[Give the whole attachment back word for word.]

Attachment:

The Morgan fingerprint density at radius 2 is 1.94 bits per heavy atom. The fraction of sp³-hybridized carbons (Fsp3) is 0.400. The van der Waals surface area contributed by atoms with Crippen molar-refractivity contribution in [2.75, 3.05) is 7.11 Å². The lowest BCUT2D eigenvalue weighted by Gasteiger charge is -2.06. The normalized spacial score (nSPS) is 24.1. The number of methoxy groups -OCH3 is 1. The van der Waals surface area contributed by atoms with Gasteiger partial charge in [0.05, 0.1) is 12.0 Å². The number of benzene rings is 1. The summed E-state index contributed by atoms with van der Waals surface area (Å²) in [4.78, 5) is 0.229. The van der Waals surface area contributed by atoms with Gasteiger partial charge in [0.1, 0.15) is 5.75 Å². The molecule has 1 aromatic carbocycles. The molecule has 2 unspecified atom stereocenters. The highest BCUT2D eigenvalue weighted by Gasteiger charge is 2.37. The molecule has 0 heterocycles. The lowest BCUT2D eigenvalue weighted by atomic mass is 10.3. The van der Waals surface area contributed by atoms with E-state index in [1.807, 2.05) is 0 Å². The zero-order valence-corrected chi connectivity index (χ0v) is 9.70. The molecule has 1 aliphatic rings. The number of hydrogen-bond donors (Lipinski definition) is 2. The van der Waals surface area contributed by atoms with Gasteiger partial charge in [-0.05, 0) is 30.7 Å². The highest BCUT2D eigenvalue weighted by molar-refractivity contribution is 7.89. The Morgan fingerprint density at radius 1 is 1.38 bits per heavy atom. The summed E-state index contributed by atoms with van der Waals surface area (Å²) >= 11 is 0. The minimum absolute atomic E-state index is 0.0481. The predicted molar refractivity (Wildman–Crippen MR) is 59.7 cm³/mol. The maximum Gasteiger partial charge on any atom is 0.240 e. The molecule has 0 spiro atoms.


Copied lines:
The Morgan fingerprint density at radius 2 is 1.94 bits per heavy atom. The fraction of sp³-hybridized carbons (Fsp3) is 0.400. The van der Waals surface area contributed by atoms with Crippen molar-refractivity contribution in [2.75, 3.05) is 7.11 Å². The lowest BCUT2D eigenvalue weighted by Gasteiger charge is -2.06. The normalized spacial score (nSPS) is 24.1. The number of methoxy groups -OCH3 is 1. The van der Waals surface area contributed by atoms with Gasteiger partial charge in [0.05, 0.1) is 12.0 Å². The number of benzene rings is 1. The summed E-state index contributed by atoms with van der Waals surface area (Å²) in [4.78, 5) is 0.229. The van der Waals surface area contributed by atoms with Gasteiger partial charge in [0.1, 0.15) is 5.75 Å². The molecule has 1 aromatic carbocycles. The molecule has 2 unspecified atom stereocenters. The highest BCUT2D eigenvalue weighted by Gasteiger charge is 2.37. The molecule has 0 heterocycles. The lowest BCUT2D eigenvalue weighted by atomic mass is 10.3. The van der Waals surface area contributed by atoms with E-state index in [1.807, 2.05) is 0 Å². The zero-order valence-corrected chi connectivity index (χ0v) is 9.70. The molecule has 1 aliphatic rings. The number of hydrogen-bond donors (Lipinski definition) is 2. The van der Waals surface area contributed by atoms with Gasteiger partial charge in [-0.05, 0) is 30.7 Å². The highest BCUT2D eigenvalue weighted by molar-refractivity contribution is 7.89. The Morgan fingerprint density at radius 1 is 1.38 bits per heavy atom. The summed E-state index contributed by atoms with van der Waals surface area (Å²) >= 11 is 0. The minimum absolute atomic E-state index is 0.0481. The predicted molar refractivity (Wildman–Crippen MR) is 59.7 cm³/mol. The maximum Gasteiger partial charge on any atom is 0.240 e. The molecule has 0 spiro atoms.